|Title||Queen of Maroon Island|
|Relationships|| Mr. Scott (husband, deceased)|
|Portrayed by||Moshidi Motshegwa|
The Maroon Queen is the leader of the Maroon Island community.
The Maroon Queen had been a slave in Nassau, originally from Africa, and the wife of Mr. Scott, with whom she had a daughter Madi. During the War of the Spanish Succession the town of Nassau became a haven for English privateers, and under threat from Spain. So her husband secured her and her daughter passage to a remote escaped slave community on the Maroon Island. Eleanor Guthrie believes they are both dead. She eventually became the leader of the community, while her husband stayed in Nassau to provide the community with supplies.
Season Three Edit
When James Flint and his crew are captured on the island, the Maroon Queen is wary of the untrustworthy pirates. However, her daughter, Madi, is intrigued by the pirates knowing that many of them would know her often estranged father. At night, Madi has John Silver brought to speak to her. He tries to convince her that they have similar hatred toward England. It seems to be to no avail, but afterwards she goes to her mother and voices her concerns. The Queen rebuffs her, saying the pirates simply cannot be trusted.
Soon the escaped fort slaves and the wounded “away” King, Mr. Scott, arrive from Nassau. Flint is granted a private audience with the gravely injured Mr. Scott. He is in favour of a partnership with Flint, now that they cannot be supplied from Nassau. However, the Maroon Queen has the final say.
Flint is called before the Maroon Queen to discuss the proposed partnership. With Silver’s help, Flint polishes up his sliver tongue, and speaks honestly. He tells her that they can take things back together, starting with Nassau. A partnership is agreed. However, the Maroons Queen has a good sense of Flint, and insists that her word and his word must govern as equals, or not at all.
After Flint returns from Ocracoke Island, having failed to secure Blackbeard’s fleet, Flint plans to go to Nassau to Jack Rackham and Anne Bonny, and their cache of pearls. Whilst there, John Silver will try and recruit new men. The Queen insists that Madi will accompany them to retrieve a store of guns hidden by her husband.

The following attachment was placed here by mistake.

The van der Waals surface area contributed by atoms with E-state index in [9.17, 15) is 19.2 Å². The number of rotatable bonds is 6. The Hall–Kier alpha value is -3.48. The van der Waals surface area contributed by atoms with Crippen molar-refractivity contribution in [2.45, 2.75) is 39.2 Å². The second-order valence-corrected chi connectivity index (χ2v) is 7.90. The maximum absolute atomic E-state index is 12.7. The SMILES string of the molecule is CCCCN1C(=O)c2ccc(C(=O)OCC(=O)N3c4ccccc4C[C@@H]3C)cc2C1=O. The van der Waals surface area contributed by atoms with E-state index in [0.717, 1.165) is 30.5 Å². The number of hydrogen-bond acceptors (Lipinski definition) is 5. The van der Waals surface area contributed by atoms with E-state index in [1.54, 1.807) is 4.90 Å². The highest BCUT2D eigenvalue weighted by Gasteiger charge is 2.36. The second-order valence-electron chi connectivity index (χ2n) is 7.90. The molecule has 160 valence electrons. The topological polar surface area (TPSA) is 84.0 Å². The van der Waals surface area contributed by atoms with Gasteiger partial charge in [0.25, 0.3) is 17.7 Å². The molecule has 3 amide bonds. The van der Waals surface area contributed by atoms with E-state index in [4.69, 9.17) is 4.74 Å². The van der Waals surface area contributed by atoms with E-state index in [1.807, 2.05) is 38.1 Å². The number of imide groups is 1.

When they return, Flint informs the Queen that they now have a week to prepare for the English attack. Meanwhile, her husband soon passes away peacefully. The entire community mourns his death.
As overwhelming English forces converge on the island, the Maroon Queen takes refuge with the women and children in a cave under the encampment. Despite her objections, Madi helps lead the defenders with Silver. In doing so, Madi affirms her role as the community’s new leader.
The Maroon Queen is the undisputed leader of the ex-slave community; even her husband must bow to her decisions. Her people follow her orders without question. Unlike her daughter, who is curious about the pirates as a link to her somewhat estranged father, the Maroon Queen is naturally distrustful of them. She is quite astute and has a good sense of Flint, insisting that her word and his word must govern as equals, or not at all. Her natural caution, and the community’s increasingly precarious situation, seems to inevitably mean she will eventually step aside for her daughter.
- She may be inspired by the real life Queen Nanny, the leader of a community of escaped slaves in the mountainous interior of Jamaica.
Memorable Quotes Edit
"The men in that cage are deceitful men. They will say things that will sound appealing to you, especially to you. But you must not let them sway you" The Maroon Queen.